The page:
One of two films debuting in this year’s Directors’ Fortnight by actresses thrust into the spotlight thanks to Céline Sciamma’s masterful Portrait of a Lady on Fire, Franco-Kosovar director Luàna Bajrami’s The Hill Where Lionesses Roar articulates a vision of youthful emancipation. Qe (Flaka Latifi), Jeta (Uratë Shabani), and Li (Era Balaj) are teenage girls, or lionesses: they yearn and hunt for freedom, for that wild feeling of adrenaline and to be invulnerable against anything and everything. Their lives center around the film’s titular hill, a rustic Kosovan landscape that tethers them to a home they have outgrown and long to escape from, just as it shields them from an unsympathetic world beyond their own.
The film’s striking imagery, such as the modern chiaroscuro of gems against the quiet of a nocturnal theft, or of the three girls staring into the camera, bloody and bare-chested, presents a discordant challenge to the solar pastorals of village life. These bolder, brasher strokes envision a world where these young women could, for example, drive around a stolen Jaguar without question. Bajrami’s rebellious spirit is however less an antithesis of tradition — against family or culture — and more an affirmation of her heroines’ burgeoning independence; that they must upend the rhythm of their lives in order to live freely and according to their desires. Her frequent use of static shots portrays them as if the eponymous lions on a preserve, darting in and out of the frame, rarely interacting with the rest of a society they will inevitably fall in line with. There’s a bit of stylistic showmanship in these sequences, preoccupied at times with photographic composition at the expense of naturalistic continuity, a flourish that reveals Bajrami’s fledgling directorial experience. A cathartic energy similarly courses through the film, emblematic of (as is typical of many debuts) its unpolished personal expression.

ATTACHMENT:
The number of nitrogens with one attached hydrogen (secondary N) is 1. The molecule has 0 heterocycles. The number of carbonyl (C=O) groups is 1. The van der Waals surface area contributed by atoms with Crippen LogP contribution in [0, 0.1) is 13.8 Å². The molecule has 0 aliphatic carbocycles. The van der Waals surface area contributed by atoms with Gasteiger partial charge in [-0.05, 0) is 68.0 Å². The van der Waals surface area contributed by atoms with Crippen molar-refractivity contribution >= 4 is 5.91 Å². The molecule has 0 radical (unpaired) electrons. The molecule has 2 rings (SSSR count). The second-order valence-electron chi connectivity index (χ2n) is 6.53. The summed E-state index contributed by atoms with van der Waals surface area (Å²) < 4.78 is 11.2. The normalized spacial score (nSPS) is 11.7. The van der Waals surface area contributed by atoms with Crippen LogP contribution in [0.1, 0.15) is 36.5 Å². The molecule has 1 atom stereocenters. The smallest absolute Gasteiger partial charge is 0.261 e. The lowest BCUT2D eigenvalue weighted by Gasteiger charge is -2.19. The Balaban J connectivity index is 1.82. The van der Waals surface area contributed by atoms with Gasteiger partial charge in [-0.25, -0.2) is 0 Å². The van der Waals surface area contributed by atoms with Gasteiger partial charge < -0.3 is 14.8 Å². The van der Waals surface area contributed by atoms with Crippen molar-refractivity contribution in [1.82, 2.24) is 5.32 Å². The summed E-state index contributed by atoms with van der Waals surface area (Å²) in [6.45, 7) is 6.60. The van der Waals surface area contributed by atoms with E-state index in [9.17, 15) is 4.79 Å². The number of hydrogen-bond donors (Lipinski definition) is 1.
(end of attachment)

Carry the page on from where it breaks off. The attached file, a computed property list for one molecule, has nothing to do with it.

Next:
Nevertheless, The Hill Where Lionesses Roar often proves authentic and heartfelt, especially in the characterization of its three leads. Bajrami likewise exudes a tender appreciation for her setting, carefully mapping out the lionesses’ emotionally complex relationship with home. The director herself appears in the film, as one of two side characters who make their way into these young lives. As recent festival jury darlings like Exile, Hive, and Looking for Venera have placed Kosovo on the critical radar, Bajrami’s addition to this national oeuvre furthers its nuanced exploration of cultural and generational identity, mediating between a land and its zealous youth. (In the film’s press notes, Bajrami contrasts her impression of the country with her sister’s; she is fascinated by it as much as the latter considers it a prison.) Though largely plotless, The Hill Where Lionesses Roar does not devolve into whispers; its freewheeling sorority, reminiscent of such recent Cannes selections as Djam and Divines, fiercely juxtaposes desire with defiance: a girlhood of rebellion in which love and crime aren’t worlds apart. Its languid pacing may fail to enamor us with Bajrami’s thinly-sketched first act, but the gradual accumulation of her solar-powered compositions into the echoing roar of the three lionesses leaves a firm impression by the time the credits roll.
Published as part of Cannes Film Festival 2021 — Dispatch 1.